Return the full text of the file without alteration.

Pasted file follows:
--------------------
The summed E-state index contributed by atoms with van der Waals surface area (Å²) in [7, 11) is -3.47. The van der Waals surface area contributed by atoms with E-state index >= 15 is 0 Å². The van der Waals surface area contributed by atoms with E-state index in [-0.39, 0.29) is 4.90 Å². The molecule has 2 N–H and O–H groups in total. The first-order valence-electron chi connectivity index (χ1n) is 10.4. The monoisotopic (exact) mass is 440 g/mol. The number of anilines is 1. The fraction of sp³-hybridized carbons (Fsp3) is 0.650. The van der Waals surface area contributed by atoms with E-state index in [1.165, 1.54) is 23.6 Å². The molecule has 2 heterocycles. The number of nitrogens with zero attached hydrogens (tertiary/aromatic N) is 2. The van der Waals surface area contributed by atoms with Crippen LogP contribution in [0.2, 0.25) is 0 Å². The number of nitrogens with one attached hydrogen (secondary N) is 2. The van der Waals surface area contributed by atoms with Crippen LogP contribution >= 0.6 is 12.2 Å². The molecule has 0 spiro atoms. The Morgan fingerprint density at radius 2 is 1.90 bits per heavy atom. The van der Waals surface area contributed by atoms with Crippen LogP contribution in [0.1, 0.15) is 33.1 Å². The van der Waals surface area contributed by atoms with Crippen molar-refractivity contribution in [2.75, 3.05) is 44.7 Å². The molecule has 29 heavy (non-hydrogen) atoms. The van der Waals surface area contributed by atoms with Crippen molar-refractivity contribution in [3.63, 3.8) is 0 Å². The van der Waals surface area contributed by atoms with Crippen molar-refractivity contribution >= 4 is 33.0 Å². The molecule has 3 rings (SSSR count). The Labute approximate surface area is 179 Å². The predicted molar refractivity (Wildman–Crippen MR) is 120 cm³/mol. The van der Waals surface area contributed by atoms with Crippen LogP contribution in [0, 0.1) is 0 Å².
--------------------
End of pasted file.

The summed E-state index contributed by atoms with van der Waals surface area (Å²) in [7, 11) is -3.47. The van der Waals surface area contributed by atoms with E-state index >= 15 is 0 Å². The van der Waals surface area contributed by atoms with E-state index in [-0.39, 0.29) is 4.90 Å². The molecule has 2 N–H and O–H groups in total. The first-order valence-electron chi connectivity index (χ1n) is 10.4. The monoisotopic (exact) mass is 440 g/mol. The number of anilines is 1. The fraction of sp³-hybridized carbons (Fsp3) is 0.650. The van der Waals surface area contributed by atoms with E-state index in [1.165, 1.54) is 23.6 Å². The molecule has 2 heterocycles. The number of nitrogens with zero attached hydrogens (tertiary/aromatic N) is 2. The van der Waals surface area contributed by atoms with Crippen LogP contribution in [0.2, 0.25) is 0 Å². The number of nitrogens with one attached hydrogen (secondary N) is 2. The van der Waals surface area contributed by atoms with Crippen LogP contribution >= 0.6 is 12.2 Å². The molecule has 0 spiro atoms. The Morgan fingerprint density at radius 2 is 1.90 bits per heavy atom. The van der Waals surface area contributed by atoms with Crippen LogP contribution in [0.1, 0.15) is 33.1 Å². The van der Waals surface area contributed by atoms with Crippen molar-refractivity contribution in [2.75, 3.05) is 44.7 Å². The molecule has 29 heavy (non-hydrogen) atoms. The van der Waals surface area contributed by atoms with Crippen molar-refractivity contribution in [3.63, 3.8) is 0 Å². The van der Waals surface area contributed by atoms with Crippen molar-refractivity contribution >= 4 is 33.0 Å². The molecule has 3 rings (SSSR count). The Labute approximate surface area is 179 Å². The predicted molar refractivity (Wildman–Crippen MR) is 120 cm³/mol. The van der Waals surface area contributed by atoms with Crippen LogP contribution in [0, 0.1) is 0 Å².